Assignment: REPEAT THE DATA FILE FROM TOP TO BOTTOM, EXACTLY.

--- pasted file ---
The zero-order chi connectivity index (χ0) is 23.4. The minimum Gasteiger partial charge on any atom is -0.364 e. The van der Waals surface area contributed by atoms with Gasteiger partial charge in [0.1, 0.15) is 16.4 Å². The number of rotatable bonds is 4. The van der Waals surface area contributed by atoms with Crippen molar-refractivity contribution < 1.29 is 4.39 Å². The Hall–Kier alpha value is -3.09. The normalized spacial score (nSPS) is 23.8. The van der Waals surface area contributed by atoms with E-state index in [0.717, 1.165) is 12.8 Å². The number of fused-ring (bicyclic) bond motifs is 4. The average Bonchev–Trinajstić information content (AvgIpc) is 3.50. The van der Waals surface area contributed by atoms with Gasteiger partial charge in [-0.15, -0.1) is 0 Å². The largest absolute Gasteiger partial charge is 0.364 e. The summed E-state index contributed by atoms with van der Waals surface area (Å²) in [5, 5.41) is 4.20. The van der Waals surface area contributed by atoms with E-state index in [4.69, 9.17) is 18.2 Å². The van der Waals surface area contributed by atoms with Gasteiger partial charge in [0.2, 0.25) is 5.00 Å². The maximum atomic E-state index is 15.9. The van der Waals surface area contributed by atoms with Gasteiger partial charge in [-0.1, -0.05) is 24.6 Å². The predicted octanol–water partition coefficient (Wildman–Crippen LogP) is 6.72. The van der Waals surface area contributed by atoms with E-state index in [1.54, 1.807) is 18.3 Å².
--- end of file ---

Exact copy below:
The zero-order chi connectivity index (χ0) is 23.4. The minimum Gasteiger partial charge on any atom is -0.364 e. The van der Waals surface area contributed by atoms with Gasteiger partial charge in [0.1, 0.15) is 16.4 Å². The number of rotatable bonds is 4. The van der Waals surface area contributed by atoms with Crippen molar-refractivity contribution < 1.29 is 4.39 Å². The Hall–Kier alpha value is -3.09. The normalized spacial score (nSPS) is 23.8. The van der Waals surface area contributed by atoms with E-state index in [0.717, 1.165) is 12.8 Å². The number of fused-ring (bicyclic) bond motifs is 4. The average Bonchev–Trinajstić information content (AvgIpc) is 3.50. The van der Waals surface area contributed by atoms with Gasteiger partial charge in [-0.15, -0.1) is 0 Å². The largest absolute Gasteiger partial charge is 0.364 e. The summed E-state index contributed by atoms with van der Waals surface area (Å²) in [5, 5.41) is 4.20. The van der Waals surface area contributed by atoms with E-state index in [4.69, 9.17) is 18.2 Å². The van der Waals surface area contributed by atoms with Gasteiger partial charge in [0.2, 0.25) is 5.00 Å². The maximum atomic E-state index is 15.9. The van der Waals surface area contributed by atoms with Gasteiger partial charge in [-0.1, -0.05) is 24.6 Å². The predicted octanol–water partition coefficient (Wildman–Crippen LogP) is 6.72. The van der Waals surface area contributed by atoms with E-state index in [1.54, 1.807) is 18.3 Å².